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P645. Epidemiology of microscopic colitis – a 10-year nationwide Danish cohort study

T. Wigh1, M. Fenger Grøn2, G. Lauge Nielsen3, O. Bonderup4, 1Regionalhospital Randers, Medical Department, Randers, Denmark, 2Aarhus University & Aarhus University Hospital., Research Unit for General Practice and Department of Clinical Epidemiology, Aarhus, Denmark, 3Himmerland Hospital, Medical Department, Farsø, Denmark, 4Silkeborg Hospital, Section of Gastroenterology, Silkeborg, Denmark


Microscopic colitis includes: collagenous colitis (CC) and lymphocytic colitis (LC). European and North American studies have investigated the epidemiology of microscopic colitis and found an increasing incidence from 1990–2000. A study from US indicated a combined annual incidence of microscopic colitis of 19.7/100.000. Previous studies are mainly based on regional registries and we found it of interest to study the epidemiology based on a comprehensive nationwide data.

The aim of the study was to estimate the development in the incidence and demography of microscopic colitis in Denmark from 2002–2011 based on Danish national registries.


This registry study was based on the datasets covering the entire Danish population of around 5.4 mio. inhabitants. The cohort consisted of all patients with a first time recorded diagnosis of either CC or LC in the Danish Pathology Register from January 2002 to December 2011. This register was established in 1990 and in 1997 it became a legal obligation for all departments of pathology in Denmark to report all pathology data statements and the diagnoses were coded according to a Danish version of the Systematized Nomenclature of Medicine (SNOMED). The data is used by the pathologists in the daily diagnostic process and covers all pathology data in Denmark.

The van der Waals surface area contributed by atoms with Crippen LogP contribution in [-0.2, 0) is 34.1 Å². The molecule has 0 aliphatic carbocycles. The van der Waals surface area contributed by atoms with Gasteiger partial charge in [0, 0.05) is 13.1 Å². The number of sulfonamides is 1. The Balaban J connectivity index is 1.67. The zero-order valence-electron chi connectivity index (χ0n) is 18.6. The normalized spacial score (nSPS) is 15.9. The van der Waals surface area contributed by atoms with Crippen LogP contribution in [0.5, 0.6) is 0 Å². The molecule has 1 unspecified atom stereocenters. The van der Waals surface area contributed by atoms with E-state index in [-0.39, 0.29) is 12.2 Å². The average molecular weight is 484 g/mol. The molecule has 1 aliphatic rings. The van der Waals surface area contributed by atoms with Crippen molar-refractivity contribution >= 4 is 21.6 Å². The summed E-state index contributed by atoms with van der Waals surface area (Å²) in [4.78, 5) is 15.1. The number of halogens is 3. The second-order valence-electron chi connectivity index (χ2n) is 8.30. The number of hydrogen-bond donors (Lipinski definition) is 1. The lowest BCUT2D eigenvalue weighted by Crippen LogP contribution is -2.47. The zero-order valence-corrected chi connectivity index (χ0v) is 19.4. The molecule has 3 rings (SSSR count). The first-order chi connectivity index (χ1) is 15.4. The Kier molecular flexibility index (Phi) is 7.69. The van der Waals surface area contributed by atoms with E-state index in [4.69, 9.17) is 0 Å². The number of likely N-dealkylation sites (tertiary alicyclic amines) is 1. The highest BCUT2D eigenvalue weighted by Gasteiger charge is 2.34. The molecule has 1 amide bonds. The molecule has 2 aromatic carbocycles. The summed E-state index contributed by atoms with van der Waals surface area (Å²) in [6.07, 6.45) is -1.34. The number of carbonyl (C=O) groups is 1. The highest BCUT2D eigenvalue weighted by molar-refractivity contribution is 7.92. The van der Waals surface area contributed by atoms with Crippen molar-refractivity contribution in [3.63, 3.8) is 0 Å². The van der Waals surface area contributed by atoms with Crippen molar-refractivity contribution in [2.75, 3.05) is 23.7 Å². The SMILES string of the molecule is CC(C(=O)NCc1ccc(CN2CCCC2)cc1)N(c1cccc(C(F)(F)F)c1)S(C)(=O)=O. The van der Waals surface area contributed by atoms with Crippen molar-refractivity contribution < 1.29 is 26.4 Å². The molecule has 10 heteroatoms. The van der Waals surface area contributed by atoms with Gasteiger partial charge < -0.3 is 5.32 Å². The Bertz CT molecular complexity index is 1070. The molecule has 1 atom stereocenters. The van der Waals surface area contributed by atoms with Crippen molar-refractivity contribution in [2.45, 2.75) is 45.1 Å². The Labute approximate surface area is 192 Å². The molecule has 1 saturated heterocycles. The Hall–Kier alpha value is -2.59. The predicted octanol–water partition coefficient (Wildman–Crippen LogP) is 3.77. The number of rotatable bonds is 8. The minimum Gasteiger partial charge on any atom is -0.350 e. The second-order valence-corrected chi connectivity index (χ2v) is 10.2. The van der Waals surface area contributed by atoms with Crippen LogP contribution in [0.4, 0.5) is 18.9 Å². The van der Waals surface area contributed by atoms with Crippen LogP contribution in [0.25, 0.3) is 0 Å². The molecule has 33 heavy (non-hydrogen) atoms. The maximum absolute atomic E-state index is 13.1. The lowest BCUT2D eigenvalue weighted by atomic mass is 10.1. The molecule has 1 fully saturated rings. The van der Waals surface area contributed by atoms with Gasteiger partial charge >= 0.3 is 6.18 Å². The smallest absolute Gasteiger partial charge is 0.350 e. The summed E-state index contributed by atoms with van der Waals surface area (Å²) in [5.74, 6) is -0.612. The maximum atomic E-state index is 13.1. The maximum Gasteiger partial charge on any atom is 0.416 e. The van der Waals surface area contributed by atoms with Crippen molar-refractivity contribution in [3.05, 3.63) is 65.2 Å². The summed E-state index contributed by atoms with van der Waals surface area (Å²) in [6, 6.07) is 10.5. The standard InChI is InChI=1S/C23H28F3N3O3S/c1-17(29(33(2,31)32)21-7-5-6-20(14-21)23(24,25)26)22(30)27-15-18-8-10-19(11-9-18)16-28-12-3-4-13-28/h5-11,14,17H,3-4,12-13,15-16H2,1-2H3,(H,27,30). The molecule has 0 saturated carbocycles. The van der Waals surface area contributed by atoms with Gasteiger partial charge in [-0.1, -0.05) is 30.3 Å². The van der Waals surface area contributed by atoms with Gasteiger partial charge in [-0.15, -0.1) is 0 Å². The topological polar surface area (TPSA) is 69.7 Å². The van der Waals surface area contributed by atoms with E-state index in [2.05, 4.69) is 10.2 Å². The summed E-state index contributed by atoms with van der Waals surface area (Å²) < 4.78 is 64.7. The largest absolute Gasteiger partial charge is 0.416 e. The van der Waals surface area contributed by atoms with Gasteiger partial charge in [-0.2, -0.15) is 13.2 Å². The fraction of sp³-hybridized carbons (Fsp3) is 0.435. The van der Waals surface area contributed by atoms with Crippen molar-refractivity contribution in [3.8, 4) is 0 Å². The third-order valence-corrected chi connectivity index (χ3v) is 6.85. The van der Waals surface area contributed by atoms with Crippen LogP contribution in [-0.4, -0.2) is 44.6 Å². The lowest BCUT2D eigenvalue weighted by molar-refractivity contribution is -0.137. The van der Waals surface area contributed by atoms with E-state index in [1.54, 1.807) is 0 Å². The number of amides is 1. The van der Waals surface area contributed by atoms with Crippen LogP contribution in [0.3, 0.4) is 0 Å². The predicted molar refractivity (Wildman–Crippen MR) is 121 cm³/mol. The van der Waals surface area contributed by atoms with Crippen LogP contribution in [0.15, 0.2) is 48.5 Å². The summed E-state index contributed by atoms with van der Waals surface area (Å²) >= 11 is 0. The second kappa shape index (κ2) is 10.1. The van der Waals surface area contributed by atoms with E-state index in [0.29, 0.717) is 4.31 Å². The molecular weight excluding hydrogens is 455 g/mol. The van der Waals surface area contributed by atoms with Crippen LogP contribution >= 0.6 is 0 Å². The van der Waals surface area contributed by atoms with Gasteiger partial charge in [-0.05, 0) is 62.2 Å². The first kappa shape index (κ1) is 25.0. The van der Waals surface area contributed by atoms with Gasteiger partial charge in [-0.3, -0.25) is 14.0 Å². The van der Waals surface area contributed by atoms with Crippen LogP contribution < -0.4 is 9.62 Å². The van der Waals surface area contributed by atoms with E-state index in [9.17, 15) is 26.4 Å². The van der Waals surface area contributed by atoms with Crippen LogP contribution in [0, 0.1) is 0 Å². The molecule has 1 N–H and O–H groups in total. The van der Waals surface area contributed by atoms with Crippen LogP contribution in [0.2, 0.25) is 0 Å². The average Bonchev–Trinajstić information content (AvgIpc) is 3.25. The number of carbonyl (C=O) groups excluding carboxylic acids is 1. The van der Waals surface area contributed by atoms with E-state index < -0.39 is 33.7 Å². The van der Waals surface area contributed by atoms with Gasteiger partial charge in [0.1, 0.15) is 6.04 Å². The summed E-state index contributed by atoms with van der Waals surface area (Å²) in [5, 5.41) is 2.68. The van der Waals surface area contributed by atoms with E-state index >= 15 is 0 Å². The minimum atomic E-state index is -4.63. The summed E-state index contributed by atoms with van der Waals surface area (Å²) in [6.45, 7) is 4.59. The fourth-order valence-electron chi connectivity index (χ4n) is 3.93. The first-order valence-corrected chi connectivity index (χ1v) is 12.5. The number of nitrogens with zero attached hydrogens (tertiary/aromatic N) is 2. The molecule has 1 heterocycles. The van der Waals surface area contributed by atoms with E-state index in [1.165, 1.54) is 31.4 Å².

The cohort consisted of a total of 7.777 patients, hereof 4.749 (61%) with CC and 3.028 (39%) with LC. In the 10-year period the annual incidence of diagnosed cases of CC increased from 2.9/100.000 to 14.9/100.000 and of LC from 1.7/100.000 to 9.8/100.000. The female:male ratio was 3:1 for CC and 1.8:1for LC. The mean age at diagnosis was 67 years for CC and 64 years for LC. There was no change in the distribution between CC and LC, the female:male ratio or the age of diagnosis during the 10-year period. The annual number of persons with registered colon-biopsies in the pathology register increased from 21.583 in 2002 to 39.733 in 2011 indicating an increased diagnostic activity.


In a nationwide cohort study the incidence of CC and LC was increasing in a ten-year period from 2002 to 2011. In 2011 a combined incidence of microscopic colitis of 24.7/100.000 was found. There was no change in the distribution of type, gender or age at diagnosis in the period. An increased diagnostic activity seems to explain the increase of diagnosed cases.